• Movement ecology, survival, and territorial dynamics in Canada lynx (Lynx canadensis) over a cyclic population decline

    Arnold, Derek; Kielland, Knut; Breed, Greg; Crimmins, Shawn; Laufenberg, Jared (2023-12)
    As the quintessential predator-prey cycle, research into Canada lynx (Lynx canadensis) and snowshoe hares (Lepus americanus) have led to many discoveries in population biology; however, much remains unknown about the nuances of their populations. In this dissertation, I examined the ways in which population cycles influence survival, reproduction, territoriality, and connectivity. First, I examined ways in which climate change induced shifts in fire regimes have affected lynx persistence in their current refugia. Lynx mainly sought out areas of higher hare density and lower cover, such as intermediately aged coniferous and deciduous forests. This type of forest was predicted to persist in the near future, so long as fire intervals remained higher than current levels. Secondly, I investigated how landscape connectivity varied as a function of dispersal status and survival. We found that although the landscape was physically well connected based on resident lynx, it was even more so given dispersing lynx tolerance of poor habitat. This was dampened by survival declines in dispersing lynx over the course of a population crash to a near complete loss of connectivity. Thirdly, I assessed the degree to which dispersal, reproduction, and survival patterns were consistent with those displayed by populations exhibiting a traveling wave. My results supported the hypothesized westward moving population wave, but one mediated by differential survival and spatially varying reproduction rather than directionally-biased dispersal. Additionally, these characteristics were consistent with lynx as driving a similar population wave in snowshoe hare. Finally, I applied a novel mathematical approach to parameterizing advection-diffusion equations to examine how territorial formation occurs at population highs. I found evidence for hierarchical formation of territories in available space, with boundaries defined by preferred habitat. This methodology was a considerable improvement over previous descriptive methods typically used to define territories, as evidenced by the model's ability to predict territorial annexation following sudden vacancy following harvest. These results underscore the importance of maintaining population refugia and existing physical connectivity for the duration of a population downturn, likely on wildlife refuges and national parks across the state, even as the impacts of climate change remain small in the near future.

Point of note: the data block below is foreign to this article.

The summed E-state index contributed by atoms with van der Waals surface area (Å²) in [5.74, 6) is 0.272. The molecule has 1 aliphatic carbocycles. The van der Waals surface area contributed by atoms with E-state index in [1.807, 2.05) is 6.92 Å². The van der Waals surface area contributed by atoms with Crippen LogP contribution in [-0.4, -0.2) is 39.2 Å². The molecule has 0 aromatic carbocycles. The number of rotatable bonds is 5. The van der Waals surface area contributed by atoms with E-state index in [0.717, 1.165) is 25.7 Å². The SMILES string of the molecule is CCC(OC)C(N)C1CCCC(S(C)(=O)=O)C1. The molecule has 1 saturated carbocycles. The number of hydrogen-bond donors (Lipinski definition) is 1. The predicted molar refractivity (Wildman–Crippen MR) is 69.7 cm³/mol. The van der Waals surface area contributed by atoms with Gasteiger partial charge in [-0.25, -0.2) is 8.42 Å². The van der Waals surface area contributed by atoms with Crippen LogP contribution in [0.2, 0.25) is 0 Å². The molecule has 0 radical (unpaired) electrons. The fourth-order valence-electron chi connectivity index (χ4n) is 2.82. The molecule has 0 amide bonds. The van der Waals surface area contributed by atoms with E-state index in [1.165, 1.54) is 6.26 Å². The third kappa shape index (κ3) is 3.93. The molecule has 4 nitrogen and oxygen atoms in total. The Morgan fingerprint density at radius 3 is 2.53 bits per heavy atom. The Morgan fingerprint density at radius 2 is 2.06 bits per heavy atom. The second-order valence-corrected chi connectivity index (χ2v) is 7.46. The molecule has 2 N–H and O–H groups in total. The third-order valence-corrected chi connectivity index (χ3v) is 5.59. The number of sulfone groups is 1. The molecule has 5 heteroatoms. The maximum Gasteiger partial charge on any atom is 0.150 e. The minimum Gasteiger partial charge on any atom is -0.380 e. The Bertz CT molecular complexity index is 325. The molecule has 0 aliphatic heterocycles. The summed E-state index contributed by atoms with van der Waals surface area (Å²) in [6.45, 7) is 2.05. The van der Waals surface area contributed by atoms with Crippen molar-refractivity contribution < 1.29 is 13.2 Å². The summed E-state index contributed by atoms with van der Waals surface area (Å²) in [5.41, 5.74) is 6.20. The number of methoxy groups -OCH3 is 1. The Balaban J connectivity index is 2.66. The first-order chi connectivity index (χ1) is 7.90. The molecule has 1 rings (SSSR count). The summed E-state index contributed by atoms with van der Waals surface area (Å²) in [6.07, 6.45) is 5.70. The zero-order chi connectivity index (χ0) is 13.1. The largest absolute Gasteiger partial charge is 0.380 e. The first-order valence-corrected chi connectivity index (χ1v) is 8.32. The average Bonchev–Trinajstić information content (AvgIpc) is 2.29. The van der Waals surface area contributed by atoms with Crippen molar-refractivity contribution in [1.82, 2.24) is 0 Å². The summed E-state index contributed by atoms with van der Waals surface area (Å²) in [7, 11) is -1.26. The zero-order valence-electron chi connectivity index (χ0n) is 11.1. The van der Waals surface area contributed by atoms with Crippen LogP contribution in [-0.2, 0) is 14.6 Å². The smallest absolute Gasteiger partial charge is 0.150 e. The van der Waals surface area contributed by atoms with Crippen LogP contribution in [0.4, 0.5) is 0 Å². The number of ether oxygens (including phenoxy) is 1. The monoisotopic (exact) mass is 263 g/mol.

• Effects of calcium magnesium acetate on small ponds in interior Alaska

    Rea, Caryn L. (1986-09)
    Deicing winter roads with chlorides has been common practice in northern areas. Corrosion of vehicles, structures, and pavements has resulted in damage, and roadside vegetation and public water supplies have been severely impacted by heavy salt usage. Calcium magnesium acetate (CMA) was identified as a promising alternative to chloride salts. This research focused on the effects on planktonic algae and bacteria in small ponds, to help assess the environmental acceptability of CMA in Alaska. The most serious consequence resulting from CMA was a dissolved oxygen concentration decrease, partly attributable to increased bacteria populations utilizing oxygen during degradation of acetate. Algal biomass recovered toward the end of the summer indicating that the algae may be utilizing some of the carbon dioxide being released by the bacteria. Rapid turnover times of acetate by bacteria in the fall and continued low dissolved oxygen indicated that some of the acetate was being recycled.
  • Seasonal changes in body mass and composition of northern red-backed voles (Clethrionomys rutilus) in interior Alaska

    Zuercher, Gerald Lawrence (1995-12)
    Northern red-backed voles (Clethrionomys rutilus) undergo a pronounced annual cycle in body mass: highest in summer, lowest in winter. I trapped voles throughout 1994 to determine how body composition and relative size of body components contributed to this cycle. Seasonal changes in body mass were primarily due to changes in body water and lean dry matter. Total body fat was low throughout the year, peaking in spring and early summer. Relative ash content was lowest in early summer. Most body components declined in dry mass and percent water during autumn, with skeletomuscular components contributing most to loss of body mass. Most body components declined in proportion to declines in body mass, but a few components declined proportionally greater than or less than body mass. Total Body Electrical Conductivity (TOBEC) of live voles explained 94% of the variation in lean mass and body water, but accuracy of fat estimates was poor.